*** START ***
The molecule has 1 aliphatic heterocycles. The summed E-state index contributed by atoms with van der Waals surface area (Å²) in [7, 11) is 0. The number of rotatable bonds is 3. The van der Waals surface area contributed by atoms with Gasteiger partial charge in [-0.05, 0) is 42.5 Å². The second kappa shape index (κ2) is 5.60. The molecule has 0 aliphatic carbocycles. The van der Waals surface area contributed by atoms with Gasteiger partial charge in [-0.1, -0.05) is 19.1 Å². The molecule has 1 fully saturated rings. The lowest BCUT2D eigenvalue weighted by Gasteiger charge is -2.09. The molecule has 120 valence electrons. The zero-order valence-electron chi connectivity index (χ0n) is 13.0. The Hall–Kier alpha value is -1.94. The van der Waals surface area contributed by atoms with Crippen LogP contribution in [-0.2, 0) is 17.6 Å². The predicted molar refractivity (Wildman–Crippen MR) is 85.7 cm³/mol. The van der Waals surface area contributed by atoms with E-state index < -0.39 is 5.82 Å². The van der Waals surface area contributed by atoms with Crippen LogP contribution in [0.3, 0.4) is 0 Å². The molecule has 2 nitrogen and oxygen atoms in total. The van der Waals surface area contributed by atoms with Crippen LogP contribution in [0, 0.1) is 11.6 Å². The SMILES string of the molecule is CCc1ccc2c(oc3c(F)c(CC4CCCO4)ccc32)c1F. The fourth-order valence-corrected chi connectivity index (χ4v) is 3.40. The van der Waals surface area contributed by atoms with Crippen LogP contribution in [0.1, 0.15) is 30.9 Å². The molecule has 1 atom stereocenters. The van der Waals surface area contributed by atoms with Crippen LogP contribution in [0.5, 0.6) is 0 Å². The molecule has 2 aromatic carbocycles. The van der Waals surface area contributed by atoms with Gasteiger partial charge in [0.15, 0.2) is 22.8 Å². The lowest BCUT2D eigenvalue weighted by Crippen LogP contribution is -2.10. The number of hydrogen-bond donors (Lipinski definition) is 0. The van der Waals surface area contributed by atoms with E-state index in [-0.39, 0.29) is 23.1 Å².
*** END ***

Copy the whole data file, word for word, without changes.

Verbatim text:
The molecule has 1 aliphatic heterocycles. The summed E-state index contributed by atoms with van der Waals surface area (Å²) in [7, 11) is 0. The number of rotatable bonds is 3. The van der Waals surface area contributed by atoms with Gasteiger partial charge in [-0.05, 0) is 42.5 Å². The second kappa shape index (κ2) is 5.60. The molecule has 0 aliphatic carbocycles. The van der Waals surface area contributed by atoms with Gasteiger partial charge in [-0.1, -0.05) is 19.1 Å². The molecule has 1 fully saturated rings. The lowest BCUT2D eigenvalue weighted by Gasteiger charge is -2.09. The molecule has 120 valence electrons. The zero-order valence-electron chi connectivity index (χ0n) is 13.0. The Hall–Kier alpha value is -1.94. The van der Waals surface area contributed by atoms with Crippen LogP contribution in [-0.2, 0) is 17.6 Å². The predicted molar refractivity (Wildman–Crippen MR) is 85.7 cm³/mol. The van der Waals surface area contributed by atoms with E-state index < -0.39 is 5.82 Å². The van der Waals surface area contributed by atoms with Crippen LogP contribution in [0.3, 0.4) is 0 Å². The molecule has 2 nitrogen and oxygen atoms in total. The van der Waals surface area contributed by atoms with Crippen LogP contribution in [0, 0.1) is 11.6 Å². The SMILES string of the molecule is CCc1ccc2c(oc3c(F)c(CC4CCCO4)ccc32)c1F. The fourth-order valence-corrected chi connectivity index (χ4v) is 3.40. The van der Waals surface area contributed by atoms with Crippen LogP contribution in [0.1, 0.15) is 30.9 Å². The molecule has 1 atom stereocenters. The van der Waals surface area contributed by atoms with Crippen LogP contribution in [0.5, 0.6) is 0 Å². The molecule has 2 aromatic carbocycles. The van der Waals surface area contributed by atoms with Gasteiger partial charge in [0.15, 0.2) is 22.8 Å². The lowest BCUT2D eigenvalue weighted by Crippen LogP contribution is -2.10. The number of hydrogen-bond donors (Lipinski definition) is 0. The van der Waals surface area contributed by atoms with E-state index in [-0.39, 0.29) is 23.1 Å².